Russell Wilson is Houdini of QBs


RENTON, Wash. – Nearly a decade ago, in the damp July heat at Southeastern Louisiana University, a sophomore from Collegiate School in Virginia learned the essence of quarterbacking from the master.

Russell Wilson was one of the dozen or so best-and-brightest athletes chosen to work closely with the Indianapolis Colts' Peyton Manning.

"I liked him so much back then and still do, just the way he plays the game," Wilson said last week at the Seattle Seahawks' facility.

Ultimately, Wilson declined to emulate the precise way Manning plays the game. In fact, he went in the opposite direction. The Broncos' Manning set NFL records for regular-season touchdowns (55) and yards (5,477). Wilson's numbers (26 touchdowns, 3,357 yards) paled by comparison. Somehow, despite the dramatic stylistic differences, the two quarterbacks each managed to win 15 games and deliver their teams to Super Bowl XLVIII.

Manning is not giving you this: In the NFC Championship Game, on a second-and-7 play in the second quarter, Wilson made more than something from less than nothing. He rolled right and set his feet, but was pushed back by 49ers defensive tackle Glenn Dorsey. Wilson backpedaled, reset his feet, and, sensing a hurtling linebacker, stepped up and let the ball fly from 12 yards behind the line of scrimmage. Wide receiver Doug Baldwin, who had snuck behind safeties Eric Reid and Donte Whitner, caught a ball that traveled more than 60 yards and was tackled at the San Francisco 11. The Seahawks managed only a field goal after that 13-second play, their first score of the game, but it was a pivotal play.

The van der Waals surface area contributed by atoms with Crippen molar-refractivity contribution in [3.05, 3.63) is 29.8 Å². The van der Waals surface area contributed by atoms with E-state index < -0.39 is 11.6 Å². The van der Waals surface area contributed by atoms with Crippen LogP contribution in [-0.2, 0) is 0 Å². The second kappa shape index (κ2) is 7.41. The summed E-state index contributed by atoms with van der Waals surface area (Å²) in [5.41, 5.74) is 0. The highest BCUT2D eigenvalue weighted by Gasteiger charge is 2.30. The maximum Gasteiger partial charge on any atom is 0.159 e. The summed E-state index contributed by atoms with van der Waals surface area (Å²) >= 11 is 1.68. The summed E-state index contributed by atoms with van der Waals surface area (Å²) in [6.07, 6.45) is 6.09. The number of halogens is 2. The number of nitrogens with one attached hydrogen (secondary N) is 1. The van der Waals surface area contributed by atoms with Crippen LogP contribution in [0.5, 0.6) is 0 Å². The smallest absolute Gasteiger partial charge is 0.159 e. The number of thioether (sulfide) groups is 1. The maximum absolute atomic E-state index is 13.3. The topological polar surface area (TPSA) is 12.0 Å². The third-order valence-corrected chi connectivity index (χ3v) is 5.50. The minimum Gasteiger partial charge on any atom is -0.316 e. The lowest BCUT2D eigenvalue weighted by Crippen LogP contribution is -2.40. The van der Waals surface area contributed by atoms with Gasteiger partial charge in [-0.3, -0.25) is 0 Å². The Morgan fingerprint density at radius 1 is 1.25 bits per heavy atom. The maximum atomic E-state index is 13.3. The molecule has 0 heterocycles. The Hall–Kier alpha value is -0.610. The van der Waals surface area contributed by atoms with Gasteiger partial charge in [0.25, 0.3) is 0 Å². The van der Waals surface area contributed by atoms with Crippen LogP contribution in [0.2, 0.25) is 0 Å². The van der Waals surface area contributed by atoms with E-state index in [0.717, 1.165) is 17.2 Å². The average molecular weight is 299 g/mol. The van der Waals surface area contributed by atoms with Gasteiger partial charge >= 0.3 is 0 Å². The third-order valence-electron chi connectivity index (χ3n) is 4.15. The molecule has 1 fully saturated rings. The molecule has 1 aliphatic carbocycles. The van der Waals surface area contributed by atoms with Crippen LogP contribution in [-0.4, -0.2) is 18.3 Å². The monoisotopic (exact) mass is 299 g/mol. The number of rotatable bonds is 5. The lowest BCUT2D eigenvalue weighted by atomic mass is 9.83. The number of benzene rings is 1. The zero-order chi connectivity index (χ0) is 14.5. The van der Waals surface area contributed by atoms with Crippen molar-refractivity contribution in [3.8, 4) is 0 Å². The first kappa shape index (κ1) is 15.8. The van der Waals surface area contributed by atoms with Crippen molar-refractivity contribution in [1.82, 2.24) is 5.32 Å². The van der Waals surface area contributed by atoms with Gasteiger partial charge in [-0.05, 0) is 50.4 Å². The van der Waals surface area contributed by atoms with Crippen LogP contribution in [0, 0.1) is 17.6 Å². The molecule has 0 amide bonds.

"He sat in the pocket for a while, had to escape and scanned the field," said wide receiver Golden Tate, who, like a number of his teammates, relished the opportunity to provide the play-by-play. "He threw a beautiful ball, and Douglas made a heck of a catch. Helped us win the game."

Tight end Zach Miller said he felt "like that play lasted about 20 seconds."

That is how Wilson does it. Manning is a creature of the comfort and safety of the pocket. Wilson, for some reason, thrives outside that sanctuary. Over the past two seasons, according to ESPN Stats & Information, Wilson has thrown a league-high 223 passes once beyond the pocket. You know who is last on that list: Manning, with 52.

Moreover, Wilson has completed a tidy 57.4 percent of those passes from that tenuous base of operations. The league average is 49.1 percent. Wilson led the league with 51 scrambles in the regular season. Manning's last official scramble was 14 months ago at Kansas City.

Wilson has that one thing Manning doesn't: escapability.

"He has that awareness that great players have," Seattle coach Pete Carroll said. "They don't have to see things happening; they can feel it. You couldn't do the things that he does without that great spatial awareness and athleticism and stuff that goes along with it."

Wilson's defensive teammates, who make a living containing quarterbacks, have a name for him.

Said defensive end Cliff Avril, "We're like, 'There goes Houdini again.'"

Fabulous feet and eyes

Erik Weisz was born in Budapest, Hungary, but his greatest feats of escape and astonishment came in, of all places, New York.

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